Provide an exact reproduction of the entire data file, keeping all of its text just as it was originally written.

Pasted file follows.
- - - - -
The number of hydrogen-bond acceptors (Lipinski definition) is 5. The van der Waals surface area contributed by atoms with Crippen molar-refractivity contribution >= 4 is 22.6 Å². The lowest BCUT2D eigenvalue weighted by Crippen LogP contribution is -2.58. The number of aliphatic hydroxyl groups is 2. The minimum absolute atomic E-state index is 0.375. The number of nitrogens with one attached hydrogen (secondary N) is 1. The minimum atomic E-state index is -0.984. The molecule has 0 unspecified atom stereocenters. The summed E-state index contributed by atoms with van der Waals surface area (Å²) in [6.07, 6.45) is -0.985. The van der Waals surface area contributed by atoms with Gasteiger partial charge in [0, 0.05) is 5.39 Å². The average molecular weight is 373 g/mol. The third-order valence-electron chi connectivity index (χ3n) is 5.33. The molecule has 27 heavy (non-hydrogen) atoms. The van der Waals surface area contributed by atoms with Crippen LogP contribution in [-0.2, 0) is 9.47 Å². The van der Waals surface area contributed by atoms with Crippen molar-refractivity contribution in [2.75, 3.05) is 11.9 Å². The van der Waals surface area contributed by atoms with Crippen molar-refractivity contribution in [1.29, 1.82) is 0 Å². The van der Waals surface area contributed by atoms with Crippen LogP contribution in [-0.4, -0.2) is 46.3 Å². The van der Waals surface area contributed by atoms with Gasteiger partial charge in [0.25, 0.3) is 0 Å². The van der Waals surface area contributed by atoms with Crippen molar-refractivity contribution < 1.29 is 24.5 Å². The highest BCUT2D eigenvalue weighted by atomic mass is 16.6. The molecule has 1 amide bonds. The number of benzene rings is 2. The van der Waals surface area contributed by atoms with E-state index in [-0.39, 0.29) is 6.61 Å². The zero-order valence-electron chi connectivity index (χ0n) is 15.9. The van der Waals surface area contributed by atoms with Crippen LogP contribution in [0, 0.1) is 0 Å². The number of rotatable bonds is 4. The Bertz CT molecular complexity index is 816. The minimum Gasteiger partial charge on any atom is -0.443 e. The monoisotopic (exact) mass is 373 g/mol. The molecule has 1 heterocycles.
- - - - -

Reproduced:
The number of hydrogen-bond acceptors (Lipinski definition) is 5. The van der Waals surface area contributed by atoms with Crippen molar-refractivity contribution >= 4 is 22.6 Å². The lowest BCUT2D eigenvalue weighted by Crippen LogP contribution is -2.58. The number of aliphatic hydroxyl groups is 2. The minimum absolute atomic E-state index is 0.375. The number of nitrogens with one attached hydrogen (secondary N) is 1. The minimum atomic E-state index is -0.984. The molecule has 0 unspecified atom stereocenters. The summed E-state index contributed by atoms with van der Waals surface area (Å²) in [6.07, 6.45) is -0.985. The van der Waals surface area contributed by atoms with Gasteiger partial charge in [0, 0.05) is 5.39 Å². The average molecular weight is 373 g/mol. The third-order valence-electron chi connectivity index (χ3n) is 5.33. The molecule has 27 heavy (non-hydrogen) atoms. The van der Waals surface area contributed by atoms with Crippen LogP contribution in [-0.2, 0) is 9.47 Å². The van der Waals surface area contributed by atoms with Crippen molar-refractivity contribution in [2.75, 3.05) is 11.9 Å². The van der Waals surface area contributed by atoms with Crippen molar-refractivity contribution in [1.29, 1.82) is 0 Å². The van der Waals surface area contributed by atoms with Crippen LogP contribution in [-0.4, -0.2) is 46.3 Å². The van der Waals surface area contributed by atoms with Gasteiger partial charge in [0.25, 0.3) is 0 Å². The van der Waals surface area contributed by atoms with Crippen molar-refractivity contribution < 1.29 is 24.5 Å². The highest BCUT2D eigenvalue weighted by atomic mass is 16.6. The molecule has 1 amide bonds. The number of benzene rings is 2. The van der Waals surface area contributed by atoms with E-state index in [-0.39, 0.29) is 6.61 Å². The zero-order valence-electron chi connectivity index (χ0n) is 15.9. The van der Waals surface area contributed by atoms with Crippen LogP contribution in [0, 0.1) is 0 Å². The number of rotatable bonds is 4. The Bertz CT molecular complexity index is 816. The minimum Gasteiger partial charge on any atom is -0.443 e. The monoisotopic (exact) mass is 373 g/mol. The molecule has 1 heterocycles.